The world’s biggest technology firms will be told to take down terrorist propaganda in as little as one hour, as Theresa May seeks to dramatically reduce the danger of it inspiring further atrocities.
The Prime Minister will also challenge them to develop technology to prevent “evil material” ever appearing on the web, as they are forced to defend their efforts in public for the first time.
Social media firms have faced growing criticism that they failing to act to prevent the spread of content blamed for provoking people to carry out terror attacks.
If they fail to show they are acting by a G7 meeting next month, the Government will consider the threat of fines – a step already taken by Germany, which passed a law in June.
At the heart of the plan is a target for terror propaganda to be taken down within one to two hours – the crucial period during which most of it is disseminated.
Currently, it takes an average of 36 hours for such material to be removed – a figure cut from 30 days one year ago – so one to two hours would be a dramatic reduction.
The firms will also be challenged to “develop new technological solutions to prevent such content being uploaded in the first place”, as Ms May claims world leadership on the controversy at the United Nations.
A No 10 source told The Independent: “These companies have been doing something, but just not enough.
“They have some of the best brains in the world. They should really be focusing that on what matters, which is stopping the spread of terrorism and violence. We want them to break the echo chambers.”
The Prime Minister is determined to act after being told that 68 per cent of terror propaganda posted online is being widely shared within two hours – up from half a year ago.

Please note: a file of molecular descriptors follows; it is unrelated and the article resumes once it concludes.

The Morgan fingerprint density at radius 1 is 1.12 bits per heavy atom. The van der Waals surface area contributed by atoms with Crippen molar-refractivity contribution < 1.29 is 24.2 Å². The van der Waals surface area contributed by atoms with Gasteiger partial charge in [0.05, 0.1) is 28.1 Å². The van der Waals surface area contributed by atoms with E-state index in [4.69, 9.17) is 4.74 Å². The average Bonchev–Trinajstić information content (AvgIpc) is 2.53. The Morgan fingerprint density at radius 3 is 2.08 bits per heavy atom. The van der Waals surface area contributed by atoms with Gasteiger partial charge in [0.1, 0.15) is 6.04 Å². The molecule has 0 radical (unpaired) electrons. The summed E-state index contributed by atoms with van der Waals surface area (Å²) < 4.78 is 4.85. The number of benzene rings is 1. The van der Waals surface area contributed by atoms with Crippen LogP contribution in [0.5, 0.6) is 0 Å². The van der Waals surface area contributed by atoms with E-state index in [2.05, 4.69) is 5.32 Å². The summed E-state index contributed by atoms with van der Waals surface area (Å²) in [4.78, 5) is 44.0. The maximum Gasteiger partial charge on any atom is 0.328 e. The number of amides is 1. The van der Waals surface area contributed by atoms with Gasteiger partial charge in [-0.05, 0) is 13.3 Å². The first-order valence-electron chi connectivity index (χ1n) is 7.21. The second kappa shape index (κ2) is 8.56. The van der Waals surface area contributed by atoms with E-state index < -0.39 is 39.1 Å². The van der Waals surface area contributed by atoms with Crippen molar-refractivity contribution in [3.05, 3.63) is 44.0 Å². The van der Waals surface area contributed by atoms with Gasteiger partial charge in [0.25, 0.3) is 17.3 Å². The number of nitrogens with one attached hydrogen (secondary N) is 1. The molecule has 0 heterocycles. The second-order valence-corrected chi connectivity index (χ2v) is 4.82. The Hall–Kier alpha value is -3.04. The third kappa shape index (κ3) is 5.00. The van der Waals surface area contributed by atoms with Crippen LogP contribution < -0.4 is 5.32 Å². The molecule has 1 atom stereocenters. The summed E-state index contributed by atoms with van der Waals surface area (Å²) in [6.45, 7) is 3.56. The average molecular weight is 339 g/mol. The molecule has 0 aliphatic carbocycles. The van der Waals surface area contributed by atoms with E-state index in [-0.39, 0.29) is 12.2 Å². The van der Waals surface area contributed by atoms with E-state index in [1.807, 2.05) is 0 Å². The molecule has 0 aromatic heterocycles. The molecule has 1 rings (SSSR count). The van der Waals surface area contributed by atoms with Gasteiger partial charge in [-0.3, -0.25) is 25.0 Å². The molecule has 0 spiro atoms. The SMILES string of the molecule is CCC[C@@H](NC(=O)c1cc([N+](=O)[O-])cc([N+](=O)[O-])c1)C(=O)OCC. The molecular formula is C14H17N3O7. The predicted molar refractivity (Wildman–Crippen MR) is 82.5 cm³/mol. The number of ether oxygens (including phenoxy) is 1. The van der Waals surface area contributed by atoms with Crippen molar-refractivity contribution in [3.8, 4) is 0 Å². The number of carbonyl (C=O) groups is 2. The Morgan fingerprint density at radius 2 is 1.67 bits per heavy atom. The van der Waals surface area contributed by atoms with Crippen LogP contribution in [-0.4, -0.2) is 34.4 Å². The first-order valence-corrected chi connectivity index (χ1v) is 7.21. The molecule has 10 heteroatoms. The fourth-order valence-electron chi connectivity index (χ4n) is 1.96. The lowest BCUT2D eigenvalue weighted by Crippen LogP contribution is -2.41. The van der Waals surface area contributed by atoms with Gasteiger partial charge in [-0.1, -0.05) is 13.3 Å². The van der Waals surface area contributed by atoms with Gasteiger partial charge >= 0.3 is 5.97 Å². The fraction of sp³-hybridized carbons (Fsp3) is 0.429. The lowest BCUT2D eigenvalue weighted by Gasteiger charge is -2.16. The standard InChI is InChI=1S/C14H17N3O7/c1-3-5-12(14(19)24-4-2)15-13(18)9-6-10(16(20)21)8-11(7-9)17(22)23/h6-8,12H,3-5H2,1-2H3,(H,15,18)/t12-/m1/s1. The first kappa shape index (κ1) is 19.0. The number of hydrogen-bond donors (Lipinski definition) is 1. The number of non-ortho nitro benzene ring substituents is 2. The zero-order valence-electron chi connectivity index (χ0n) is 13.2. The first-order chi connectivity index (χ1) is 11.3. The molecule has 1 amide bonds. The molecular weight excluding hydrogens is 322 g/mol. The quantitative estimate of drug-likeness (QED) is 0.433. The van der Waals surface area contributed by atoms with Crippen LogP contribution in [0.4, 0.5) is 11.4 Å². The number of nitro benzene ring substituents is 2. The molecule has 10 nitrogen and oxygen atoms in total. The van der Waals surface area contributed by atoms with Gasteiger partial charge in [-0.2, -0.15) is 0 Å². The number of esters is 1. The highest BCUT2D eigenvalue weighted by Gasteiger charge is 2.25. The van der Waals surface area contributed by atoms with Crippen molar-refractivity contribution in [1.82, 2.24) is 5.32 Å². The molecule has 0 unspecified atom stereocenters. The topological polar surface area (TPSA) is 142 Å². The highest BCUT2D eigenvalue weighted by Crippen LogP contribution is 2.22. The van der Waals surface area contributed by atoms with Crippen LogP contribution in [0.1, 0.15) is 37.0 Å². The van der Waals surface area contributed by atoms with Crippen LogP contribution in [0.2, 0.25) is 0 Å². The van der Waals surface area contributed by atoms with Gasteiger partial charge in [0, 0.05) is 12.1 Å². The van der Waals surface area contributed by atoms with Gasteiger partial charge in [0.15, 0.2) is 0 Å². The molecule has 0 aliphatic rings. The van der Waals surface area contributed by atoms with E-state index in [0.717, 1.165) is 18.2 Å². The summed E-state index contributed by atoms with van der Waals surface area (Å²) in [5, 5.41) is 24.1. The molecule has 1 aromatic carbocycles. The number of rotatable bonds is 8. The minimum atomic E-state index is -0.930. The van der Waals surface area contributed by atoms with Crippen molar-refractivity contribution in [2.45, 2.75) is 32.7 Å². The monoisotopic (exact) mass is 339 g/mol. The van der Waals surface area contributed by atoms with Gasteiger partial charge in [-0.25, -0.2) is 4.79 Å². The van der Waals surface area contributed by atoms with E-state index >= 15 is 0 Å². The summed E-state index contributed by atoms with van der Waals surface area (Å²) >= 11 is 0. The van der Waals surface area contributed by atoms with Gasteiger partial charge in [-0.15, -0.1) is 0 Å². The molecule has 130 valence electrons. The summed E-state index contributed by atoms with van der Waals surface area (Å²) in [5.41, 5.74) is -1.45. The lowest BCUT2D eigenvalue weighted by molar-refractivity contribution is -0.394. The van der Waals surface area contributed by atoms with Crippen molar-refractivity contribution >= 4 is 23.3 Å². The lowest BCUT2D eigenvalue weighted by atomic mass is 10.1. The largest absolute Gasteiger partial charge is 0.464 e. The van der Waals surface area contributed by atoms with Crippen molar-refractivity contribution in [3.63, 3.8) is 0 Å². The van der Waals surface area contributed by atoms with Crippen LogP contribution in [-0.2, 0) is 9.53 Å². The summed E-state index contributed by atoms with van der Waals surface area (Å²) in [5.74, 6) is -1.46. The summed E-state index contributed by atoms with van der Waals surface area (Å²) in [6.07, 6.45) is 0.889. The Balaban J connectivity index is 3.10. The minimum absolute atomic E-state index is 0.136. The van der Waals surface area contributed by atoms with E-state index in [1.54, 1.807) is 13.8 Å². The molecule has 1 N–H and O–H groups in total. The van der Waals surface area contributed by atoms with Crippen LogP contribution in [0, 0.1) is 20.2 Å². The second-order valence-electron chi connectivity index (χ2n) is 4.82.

A staggering 27,000 internet links from the group Daesh, with information on how to make bombs, or attack pedestrians with vehicles, were detected in just five months.
Ms May will tell the event, on the fringe of the UN General Assembly that extremists are adapting to efforts to thwart them online – so the tech firms must do the same.
“Terrorist groups are aware that links to their propaganda are being removed more quickly, and are placing a greater emphasis on disseminating content at speed in order to stay ahead,” she will say.
“We need a fundamental shift in the scale and nature of our response – both from industry and governments – if we are to match the evolving nature of terrorists’ use of the internet.
“I call on others to join the UK, France, and Italy in pledging their support for this approach. This is a global problem that transcends national interests.”
Nevertheless, Ms May will argue both internet companies are already bending to pressure, including from advertisers, including with the automatic identification of terrorist content.
Google and YouTube have announced they are increasing their use of technology to help automatically identify hate videos.
And Twitter suspended 300,000 accounts in the first six months of this year. Three quarters were removed before their first tweet.
Meanwhile, Facebook has vowed to explore the development of artificial intelligence, to automate the identification of terrorist material.
French President Emmanuel Macron and Paolo Gentiloni, the Italian prime minister, will also speak at the forum.
Later, the Prime Minister will expand on her determination to defeat extremist ideology, in her address to the other world leaders at the General Assembly.
She will set out how British people remained resolute after this year’s terror attacks in London and Manchester, but say “defiance alone is not enough”.
“As Prime Minister, I have visited too many hospitals and seen too many innocent people murdered in my country,” she will say.
“When I think of the hundreds of thousands of victims of terrorism in countries across the world, I think of their friends, their families, their communities, devastated by this evil. And I say enough is enough.”
The world must “step up our efforts as never before to tackle the terrorists’ use of the internet,” the Prime Minister will add.